There is so much more to say about Chevron, and its context in the ongoing and heartbreaking conflict, and I can’t tackle all of it in one dvar Torah. But every year, when Chayei Sarah rolls around, I think back to those two gravesites in Chevron and Kiryat Arba, and I wonder about what it means to honor the deceased. I wonder what the purpose of a grave really is. Are we, as human beings, actually just asserting our power over physical space, even in our deaths? Is our desire to be loved and honored once we are gone a recipe for others to fight about our legacy? To whom do the dead belong, and to whom does the earth belong? 

For the millions who perished in the Holocaust, there was never an opportunity for a physical grave. When I spent ten days in Poland in high school, the happiest days were the days on which we visited Jewish cemeteries – places that marked the normal course of Jewish life and death, not the horrendous cutting-short that happened in the Shoah. When I was in Lithuania, I saw the staircases built by the Soviet government out of Jewish tombstones – on their way to and from work in government office buildings, people would trample upon the Hebrew names engraved underfoot. There are many ways to disrespect the memory of the deceased. But what is the right way to respect it? How can we remember Sarah and Abraham in a way that lifts up their status as the mother and father of three very different peoples?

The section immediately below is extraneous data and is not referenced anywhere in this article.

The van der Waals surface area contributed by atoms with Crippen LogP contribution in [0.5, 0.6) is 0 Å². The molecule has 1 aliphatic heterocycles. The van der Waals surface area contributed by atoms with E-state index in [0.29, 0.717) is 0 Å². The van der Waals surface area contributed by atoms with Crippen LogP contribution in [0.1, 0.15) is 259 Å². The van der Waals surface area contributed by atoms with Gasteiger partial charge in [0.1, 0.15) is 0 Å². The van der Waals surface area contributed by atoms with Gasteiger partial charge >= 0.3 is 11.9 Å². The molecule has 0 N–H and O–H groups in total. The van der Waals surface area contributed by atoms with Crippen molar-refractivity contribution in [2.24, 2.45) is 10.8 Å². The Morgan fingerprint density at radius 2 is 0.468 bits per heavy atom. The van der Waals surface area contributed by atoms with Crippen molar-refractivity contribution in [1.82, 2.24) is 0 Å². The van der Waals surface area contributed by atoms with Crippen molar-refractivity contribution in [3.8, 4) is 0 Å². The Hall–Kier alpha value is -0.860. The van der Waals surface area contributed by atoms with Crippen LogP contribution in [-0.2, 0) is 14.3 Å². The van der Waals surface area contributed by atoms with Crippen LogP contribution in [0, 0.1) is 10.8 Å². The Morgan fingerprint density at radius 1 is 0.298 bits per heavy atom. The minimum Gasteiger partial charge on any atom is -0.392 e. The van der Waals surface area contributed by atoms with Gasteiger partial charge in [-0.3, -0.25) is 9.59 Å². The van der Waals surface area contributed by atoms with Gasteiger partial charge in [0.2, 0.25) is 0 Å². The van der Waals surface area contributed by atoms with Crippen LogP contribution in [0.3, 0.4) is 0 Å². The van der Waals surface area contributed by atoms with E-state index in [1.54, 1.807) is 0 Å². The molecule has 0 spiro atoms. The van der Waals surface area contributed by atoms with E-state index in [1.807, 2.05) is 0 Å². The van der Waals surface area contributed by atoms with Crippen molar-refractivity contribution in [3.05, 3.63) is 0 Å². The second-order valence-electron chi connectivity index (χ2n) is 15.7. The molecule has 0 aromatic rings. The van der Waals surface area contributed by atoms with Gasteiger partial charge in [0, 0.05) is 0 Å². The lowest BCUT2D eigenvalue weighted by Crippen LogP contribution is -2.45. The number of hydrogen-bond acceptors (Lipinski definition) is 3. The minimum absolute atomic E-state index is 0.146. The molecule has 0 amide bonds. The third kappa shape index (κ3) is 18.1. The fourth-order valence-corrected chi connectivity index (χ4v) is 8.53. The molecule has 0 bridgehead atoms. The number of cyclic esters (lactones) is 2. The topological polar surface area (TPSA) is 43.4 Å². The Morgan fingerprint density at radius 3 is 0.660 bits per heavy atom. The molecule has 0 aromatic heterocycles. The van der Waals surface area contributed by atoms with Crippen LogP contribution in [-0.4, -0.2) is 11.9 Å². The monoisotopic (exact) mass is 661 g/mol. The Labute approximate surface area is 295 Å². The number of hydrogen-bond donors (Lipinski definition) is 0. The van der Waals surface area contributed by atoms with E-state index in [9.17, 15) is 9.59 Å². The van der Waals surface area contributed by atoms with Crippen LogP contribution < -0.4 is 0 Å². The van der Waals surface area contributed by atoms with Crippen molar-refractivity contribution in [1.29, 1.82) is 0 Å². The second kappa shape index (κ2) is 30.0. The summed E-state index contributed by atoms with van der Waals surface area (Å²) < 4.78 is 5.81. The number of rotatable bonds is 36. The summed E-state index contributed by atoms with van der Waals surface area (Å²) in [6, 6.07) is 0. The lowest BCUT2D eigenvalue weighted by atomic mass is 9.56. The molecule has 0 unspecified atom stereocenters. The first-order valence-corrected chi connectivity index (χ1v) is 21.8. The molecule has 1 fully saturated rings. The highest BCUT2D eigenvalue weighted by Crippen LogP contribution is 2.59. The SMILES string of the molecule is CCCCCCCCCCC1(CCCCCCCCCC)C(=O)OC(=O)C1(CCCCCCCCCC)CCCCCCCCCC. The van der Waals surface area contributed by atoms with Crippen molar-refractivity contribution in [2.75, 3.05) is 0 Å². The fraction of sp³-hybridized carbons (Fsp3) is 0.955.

I yearn for a day when the many children of Sarah and Abraham can mourn together in peace, praying each in their own way at the holy cave. But I don’t see that day coming anytime soon. Given the spate of terror attacks throughout the West Bank, and the increasing number of attacks by Israeli settlers, I worry that this site of honoring the dead has turned into a shame on all of us and on our religion of peace. Honor has turned into bizayon, disgrace. I wonder whether we would do better to focus our energies on remembering Abraham and Sarah not through their physical presence, but through this book that we read, week after week, year after year, again and again – retelling the stories of the family that started it all. 

At the West Laurel Hill Cemetery, there is a wall near the natural sanctuary with plaques for each of the people buried there. There is a physical marker for each of the deceased, and I am comforted in knowing that my loved ones will be able to go there to remember me. But when I die and become part of the earth that causes grasses to grow and flowers to bloom, I hope that no one ever feels a need to lay claim to the land on which I am buried. I hope that my legacy is not in the ground, but in the minds and the hearts of the people who knew me, and that, when they tell my story, they tell a story of peace and of growth. Shabbat shalom.



* Genesis 3:19.

** Rabbi Jeremy Kalmanofsky, “Alternative Kevura Methods.”

*** For more information about the Laurel Hill Cemetery, see